Many of us were raised in polite, respectful families. We were taught humility, and we have taught the same to our children. Self-belief may easily become, or at least appear to verge on arrogance. It is closely tied to optimism, an entirely WHealthy mindset. But there is a narrow line between the good and the ugly in this regard. This quote by Rick Warren helps me to frame the solution to this conundrum – it is less about minimizing belief, and more about where you focus the benefits of your strong belief.
“Humility is not thinking less of yourself, it’s thinking of yourself less.”
Assuming that you master the power of belief, you will be chartering a fantastic course through life. Then, life happens. Things go wrong. Your perfectly laid plans unravel. What next? Can neuroscience and the power of belief continue to drive you towards WHealth?
Of course, you know that I wouldn’t ask the question if I didn’t know the answer. And I wouldn’t ask the question if the answer was a negative. Your mastery of your cognitive brain determines your resilience.
Resilience itself is a behavior, not an attribute. It’s the outcome of a number of mindsets. You can’t work on your resilience. You can’t say to someone, “be more resilient”. It’s not something you can just turn on. Instead, we need to look behind the scenes to understand what drives resilience. Then we can find things to work on.
Our psyches are fundamentally biologic in origin and design. They’re hard to study directly, so using the construct of our physical body may be helpful. In our bodies, we have the opposing forces of degeneration and rejuvenation going on all the time. This is no different in our mental and emotional domains. The default is degeneration. If we do nothing else, life breaks us down. So, the first learning is that we must actively drive mental and emotional rejuvenation if we want to be resilient. Stephen Covey calls this “sharpening the sword”.
Several other mindsets favor resilience. A neutral emotional response to setback enables rapid recovery. Secondly, positive thinking, which is under your complete voluntary control immunizes you against helplessness, the opposite state to resilience.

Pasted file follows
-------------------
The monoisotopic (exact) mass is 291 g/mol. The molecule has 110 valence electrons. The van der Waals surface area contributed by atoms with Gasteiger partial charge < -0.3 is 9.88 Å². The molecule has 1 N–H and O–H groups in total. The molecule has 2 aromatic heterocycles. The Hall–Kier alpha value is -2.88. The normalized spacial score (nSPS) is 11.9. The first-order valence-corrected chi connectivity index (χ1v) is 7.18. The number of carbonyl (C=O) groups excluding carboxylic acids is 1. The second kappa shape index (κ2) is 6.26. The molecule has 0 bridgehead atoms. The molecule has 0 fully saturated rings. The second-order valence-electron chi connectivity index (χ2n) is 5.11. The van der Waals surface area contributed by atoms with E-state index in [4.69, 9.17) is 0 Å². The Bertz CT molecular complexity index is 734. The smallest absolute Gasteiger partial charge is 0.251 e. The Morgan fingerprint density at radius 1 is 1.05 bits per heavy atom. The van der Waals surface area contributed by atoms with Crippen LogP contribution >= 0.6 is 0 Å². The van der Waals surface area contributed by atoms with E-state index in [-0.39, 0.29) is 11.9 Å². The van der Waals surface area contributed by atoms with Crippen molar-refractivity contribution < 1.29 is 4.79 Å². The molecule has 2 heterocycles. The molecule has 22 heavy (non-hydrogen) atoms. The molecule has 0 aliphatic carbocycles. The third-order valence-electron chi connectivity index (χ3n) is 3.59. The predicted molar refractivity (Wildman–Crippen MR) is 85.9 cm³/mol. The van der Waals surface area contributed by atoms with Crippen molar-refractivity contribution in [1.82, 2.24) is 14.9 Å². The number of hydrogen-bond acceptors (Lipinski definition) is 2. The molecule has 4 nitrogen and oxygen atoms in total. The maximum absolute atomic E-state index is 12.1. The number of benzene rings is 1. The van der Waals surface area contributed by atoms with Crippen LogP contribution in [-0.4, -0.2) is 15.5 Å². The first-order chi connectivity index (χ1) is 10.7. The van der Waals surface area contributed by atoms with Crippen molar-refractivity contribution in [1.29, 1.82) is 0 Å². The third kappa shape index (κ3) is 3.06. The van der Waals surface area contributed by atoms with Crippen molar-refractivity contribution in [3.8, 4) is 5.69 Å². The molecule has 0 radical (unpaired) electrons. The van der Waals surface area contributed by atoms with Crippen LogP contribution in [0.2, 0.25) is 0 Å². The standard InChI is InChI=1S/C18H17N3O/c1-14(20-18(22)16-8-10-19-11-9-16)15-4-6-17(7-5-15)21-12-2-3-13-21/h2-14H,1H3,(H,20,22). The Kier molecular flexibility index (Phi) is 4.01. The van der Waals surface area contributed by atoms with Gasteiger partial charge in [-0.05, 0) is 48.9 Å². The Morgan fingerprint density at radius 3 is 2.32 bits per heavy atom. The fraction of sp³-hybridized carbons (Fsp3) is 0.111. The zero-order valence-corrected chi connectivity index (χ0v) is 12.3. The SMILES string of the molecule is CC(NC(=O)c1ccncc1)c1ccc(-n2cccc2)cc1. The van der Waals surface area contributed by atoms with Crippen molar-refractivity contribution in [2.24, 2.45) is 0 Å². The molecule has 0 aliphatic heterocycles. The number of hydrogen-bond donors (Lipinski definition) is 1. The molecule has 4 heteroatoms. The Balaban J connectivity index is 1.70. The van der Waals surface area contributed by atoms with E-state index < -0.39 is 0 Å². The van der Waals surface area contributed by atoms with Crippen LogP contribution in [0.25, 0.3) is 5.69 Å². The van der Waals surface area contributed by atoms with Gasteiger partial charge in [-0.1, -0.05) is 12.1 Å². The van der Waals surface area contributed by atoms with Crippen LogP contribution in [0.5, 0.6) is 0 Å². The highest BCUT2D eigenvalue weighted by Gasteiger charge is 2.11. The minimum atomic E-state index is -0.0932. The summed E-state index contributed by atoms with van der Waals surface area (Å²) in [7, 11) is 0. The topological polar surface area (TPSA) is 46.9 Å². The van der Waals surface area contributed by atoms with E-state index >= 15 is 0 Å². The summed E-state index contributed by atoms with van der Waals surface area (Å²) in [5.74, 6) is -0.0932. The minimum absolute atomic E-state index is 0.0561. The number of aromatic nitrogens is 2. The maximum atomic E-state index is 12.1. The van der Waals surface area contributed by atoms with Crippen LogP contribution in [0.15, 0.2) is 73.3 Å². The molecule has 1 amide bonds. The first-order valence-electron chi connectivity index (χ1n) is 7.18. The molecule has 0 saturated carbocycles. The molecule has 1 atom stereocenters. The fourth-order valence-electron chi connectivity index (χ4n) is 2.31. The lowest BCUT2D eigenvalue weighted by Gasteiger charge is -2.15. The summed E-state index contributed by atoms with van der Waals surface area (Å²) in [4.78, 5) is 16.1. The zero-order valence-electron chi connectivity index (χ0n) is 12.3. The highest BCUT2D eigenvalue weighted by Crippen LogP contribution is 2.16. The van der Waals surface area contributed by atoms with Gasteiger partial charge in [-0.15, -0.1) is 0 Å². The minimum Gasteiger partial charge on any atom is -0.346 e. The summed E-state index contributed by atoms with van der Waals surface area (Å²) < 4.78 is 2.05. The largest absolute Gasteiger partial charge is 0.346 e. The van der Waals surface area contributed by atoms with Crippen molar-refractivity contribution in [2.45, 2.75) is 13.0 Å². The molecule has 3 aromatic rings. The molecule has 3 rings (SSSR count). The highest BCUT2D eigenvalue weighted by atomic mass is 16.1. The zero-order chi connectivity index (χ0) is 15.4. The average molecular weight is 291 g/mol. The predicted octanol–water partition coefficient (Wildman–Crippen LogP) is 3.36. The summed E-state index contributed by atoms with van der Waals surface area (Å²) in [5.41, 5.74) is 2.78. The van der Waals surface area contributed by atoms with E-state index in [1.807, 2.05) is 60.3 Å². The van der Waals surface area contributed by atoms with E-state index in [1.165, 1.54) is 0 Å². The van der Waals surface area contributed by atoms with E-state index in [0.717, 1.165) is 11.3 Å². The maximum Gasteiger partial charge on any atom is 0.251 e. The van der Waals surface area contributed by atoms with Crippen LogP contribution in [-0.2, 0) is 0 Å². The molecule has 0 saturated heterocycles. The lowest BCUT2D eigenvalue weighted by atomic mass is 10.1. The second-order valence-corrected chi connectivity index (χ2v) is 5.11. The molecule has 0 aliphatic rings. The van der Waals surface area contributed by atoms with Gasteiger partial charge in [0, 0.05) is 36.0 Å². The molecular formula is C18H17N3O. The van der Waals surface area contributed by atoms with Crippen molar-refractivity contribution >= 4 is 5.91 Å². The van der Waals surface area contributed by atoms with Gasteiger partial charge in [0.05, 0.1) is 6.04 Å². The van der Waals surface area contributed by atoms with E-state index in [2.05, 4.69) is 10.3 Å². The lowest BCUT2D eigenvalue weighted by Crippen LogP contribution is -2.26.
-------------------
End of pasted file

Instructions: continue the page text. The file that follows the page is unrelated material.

I was over half way through my 40s, a physician and exercise scientist. I had seen the consequences of physical neglect in my clinical practice and research. I understood the science intimately. Yet there I was, at least 50 pounds overweight, unable to walk up a long flight of stairs without resting. With four beautiful, growing children that I love dearly, I had every reason to want to stay healthy for a long time. I understood the foundational Golden Rules – to exercise, eat what I need not what I want, to sleep well, and to work unrelentingly at good habits. Yet, there I was, stuck in a very bad place.
Then suddenly one day, almost by accident, I looked in the mirror and saw a young man and an athlete. That one moment changed everything. Sure, I saw the same reflection I had seen the day before; the same bulges and sags that arise with neglect and middle age. But I didn’t stop in that negative, superficial moment. I looked through that façade, and believed that the man behind this was young, fit and healthy. And miraculously, I was. Because I believed I was an athlete, I acted like one. I pictured, believed and then lived the future. Three years later I had lost 40 pounds and could run up those steps without pausing, and more. I was 5 years younger than when I started. That’s the power of belief. That’s BodyWHealth!